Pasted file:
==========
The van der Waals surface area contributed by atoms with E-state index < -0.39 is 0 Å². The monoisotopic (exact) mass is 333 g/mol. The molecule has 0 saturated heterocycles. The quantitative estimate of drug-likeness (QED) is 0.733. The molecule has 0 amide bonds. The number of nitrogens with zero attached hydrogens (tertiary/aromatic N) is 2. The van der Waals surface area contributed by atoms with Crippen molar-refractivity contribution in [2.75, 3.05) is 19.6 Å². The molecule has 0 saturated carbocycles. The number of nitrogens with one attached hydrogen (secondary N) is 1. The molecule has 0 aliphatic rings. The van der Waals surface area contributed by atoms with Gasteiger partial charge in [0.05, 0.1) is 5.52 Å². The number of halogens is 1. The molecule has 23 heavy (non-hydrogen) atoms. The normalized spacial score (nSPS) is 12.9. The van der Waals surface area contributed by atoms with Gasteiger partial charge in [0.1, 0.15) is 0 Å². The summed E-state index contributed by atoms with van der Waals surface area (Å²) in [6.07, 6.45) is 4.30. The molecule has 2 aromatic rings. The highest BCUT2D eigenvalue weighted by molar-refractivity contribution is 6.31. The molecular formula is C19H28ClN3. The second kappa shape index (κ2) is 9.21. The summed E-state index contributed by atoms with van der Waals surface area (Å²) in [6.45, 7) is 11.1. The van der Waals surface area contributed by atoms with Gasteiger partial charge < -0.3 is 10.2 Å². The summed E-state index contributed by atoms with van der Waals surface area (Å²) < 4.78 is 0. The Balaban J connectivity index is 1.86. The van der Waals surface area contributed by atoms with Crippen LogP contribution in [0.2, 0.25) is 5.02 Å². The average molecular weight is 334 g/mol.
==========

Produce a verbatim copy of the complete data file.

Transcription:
The van der Waals surface area contributed by atoms with E-state index < -0.39 is 0 Å². The monoisotopic (exact) mass is 333 g/mol. The molecule has 0 saturated heterocycles. The quantitative estimate of drug-likeness (QED) is 0.733. The molecule has 0 amide bonds. The number of nitrogens with zero attached hydrogens (tertiary/aromatic N) is 2. The van der Waals surface area contributed by atoms with Crippen molar-refractivity contribution in [2.75, 3.05) is 19.6 Å². The molecule has 0 saturated carbocycles. The number of nitrogens with one attached hydrogen (secondary N) is 1. The molecule has 0 aliphatic rings. The van der Waals surface area contributed by atoms with Gasteiger partial charge in [0.05, 0.1) is 5.52 Å². The number of halogens is 1. The molecule has 23 heavy (non-hydrogen) atoms. The normalized spacial score (nSPS) is 12.9. The van der Waals surface area contributed by atoms with Gasteiger partial charge in [0.1, 0.15) is 0 Å². The summed E-state index contributed by atoms with van der Waals surface area (Å²) in [6.07, 6.45) is 4.30. The molecule has 2 aromatic rings. The highest BCUT2D eigenvalue weighted by molar-refractivity contribution is 6.31. The molecular formula is C19H28ClN3. The second kappa shape index (κ2) is 9.21. The summed E-state index contributed by atoms with van der Waals surface area (Å²) in [6.45, 7) is 11.1. The van der Waals surface area contributed by atoms with Gasteiger partial charge < -0.3 is 10.2 Å². The summed E-state index contributed by atoms with van der Waals surface area (Å²) < 4.78 is 0. The Balaban J connectivity index is 1.86. The van der Waals surface area contributed by atoms with Crippen LogP contribution in [0.2, 0.25) is 5.02 Å². The average molecular weight is 334 g/mol.